MANILA, Philippines – For the first time in five years, Prince Rivero and Kobe Paras found themselves sharing the same court last Monday, when they both participated in the Gilas Pilipinas Cadets' practice at the Meralco Gym.
Rivero and Paras were teammates in La Salle Greenhills, a partnership that culminated in NCAA Season 89 when they led their team to the finals. La Salle may have lost to the powerhouse San Beda Red Cubs, but Rivero still earned MVP honors and was joined by Paras in the Mythical Five.
They went their separate ways at the end of that season. Rivero committed to play for De La Salle University in the UAAP, while Paras famously took his talents to the United States.
Five years later, their basketball journeys took them back to the same court, to the same team. They are in wildly different places: Rivero's status in La Salle is still uncertain, after taking a much-publicized leave of absence from the Green Archers in February along with his brother. Paras, meanwhile, declared in March that he will turn professional after a tough stint in the US NCAA that saw him commit to three different schools in five years – and play for only one.
All the issues swirling around them dissipated on Monday night, however, as they trained with members of the "23 for 23" pool ahead of their campaign in the FilOil Flying V Preseason Cup.
"It's been forever!" Rivero exclaimed afterward, when practice was over. "Noong nalaman ko na Kobe will be joining us, na-miss ko lang 'yung feeling of playing with him."
"Ang tagal din naming hindi nagkita niyan," Paras said of Rivero. "Ang tagal din naming hindi naglalaro, so masaya. It brings back memories."
In a way, their roles have reversed. Rivero was the go-to guy of LSGH when they were in high school, a stocky forward with post moves that were polished beyond his age. Paras, meanwhile, was an up-and-coming star who wowed crowds with his athleticism, but was still clearly a work in progress.
Now, Paras is the established star – the one with stints in various FIBA tournaments and the Southeast Asian Games. Rivero had a solid rookie campaign for La Salle, and helped them win the UAAP title in Season 79, but his minutes took a hit in Season 80, and his future is uncertain.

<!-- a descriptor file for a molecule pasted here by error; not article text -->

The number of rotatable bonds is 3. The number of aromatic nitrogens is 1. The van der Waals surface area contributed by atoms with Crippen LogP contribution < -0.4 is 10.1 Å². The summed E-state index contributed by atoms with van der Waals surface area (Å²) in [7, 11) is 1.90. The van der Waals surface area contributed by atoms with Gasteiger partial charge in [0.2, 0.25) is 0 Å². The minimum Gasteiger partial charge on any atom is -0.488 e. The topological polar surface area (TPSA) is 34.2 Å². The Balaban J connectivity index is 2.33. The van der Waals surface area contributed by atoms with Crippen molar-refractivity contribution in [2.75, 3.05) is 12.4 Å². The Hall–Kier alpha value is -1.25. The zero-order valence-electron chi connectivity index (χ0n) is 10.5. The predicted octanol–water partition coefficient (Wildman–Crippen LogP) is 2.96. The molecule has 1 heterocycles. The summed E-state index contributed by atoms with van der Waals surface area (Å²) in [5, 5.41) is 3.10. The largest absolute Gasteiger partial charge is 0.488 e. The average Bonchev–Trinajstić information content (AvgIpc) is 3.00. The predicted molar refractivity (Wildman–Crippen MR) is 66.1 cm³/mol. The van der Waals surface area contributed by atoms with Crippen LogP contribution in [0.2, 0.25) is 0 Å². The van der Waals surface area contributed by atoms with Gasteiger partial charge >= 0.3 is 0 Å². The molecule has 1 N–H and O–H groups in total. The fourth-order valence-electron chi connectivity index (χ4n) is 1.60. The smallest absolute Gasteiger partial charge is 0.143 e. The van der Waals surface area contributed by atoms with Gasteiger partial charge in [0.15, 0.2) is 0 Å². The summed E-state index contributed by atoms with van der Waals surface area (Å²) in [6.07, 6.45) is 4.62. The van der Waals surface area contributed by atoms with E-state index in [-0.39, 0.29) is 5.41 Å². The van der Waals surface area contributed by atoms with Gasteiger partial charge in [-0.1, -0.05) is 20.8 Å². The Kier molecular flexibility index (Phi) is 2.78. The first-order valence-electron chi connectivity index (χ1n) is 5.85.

"Dati, I was the one who was trying to teach him the stuff that I learned from the older batch ahead of me," said Rivero, somewhat wistfully, when asked how his dynamic with Paras has changed.
"Now, siguro, as of this moment, 'yung age medyo hindi magma-matter," he added. "Kasi 'yung experience na nakuha niya (sa United States), sobrang different from the experience that I got here."
Rivero sees all the changes as a blessing. Even in high school, he could already see Paras' potential. Now that they are teammates again, he is looking forward to learning from the younger player.
"It's another chance for me to learn from him, especially galling siya out of the country, and may nakita siya there na hindi ko nakita here," said Rivero. "That might be able to help me with my game."
"I'm going to maximize whatever I can squeeze from his brain, and from doon sa brains ng iba pa naming magiging kasama sa Gilas, para matuto din ako, para ma-improve ko ang game ko – not just basketball but also sa life," he added.
Of course, Rivero also wants to do the same for Paras. "Hopefully ako, makatulong din sa kanya, as someone na mas veteran ng kaunti," he expressed.
The goal for Paras and Rivero now is to lead the Gilas Cadets to victory in the FilOil tournament. Rivero knows that with Paras in the fold, there will be more eyes on them when they start competing on Saturday.
"Even before he got here, ito na 'yung some of the best players ng collegiate basketball," said Rivero. "When he got here, siyempre, mas aangat. The expectations will go higher than what people are expecting before."
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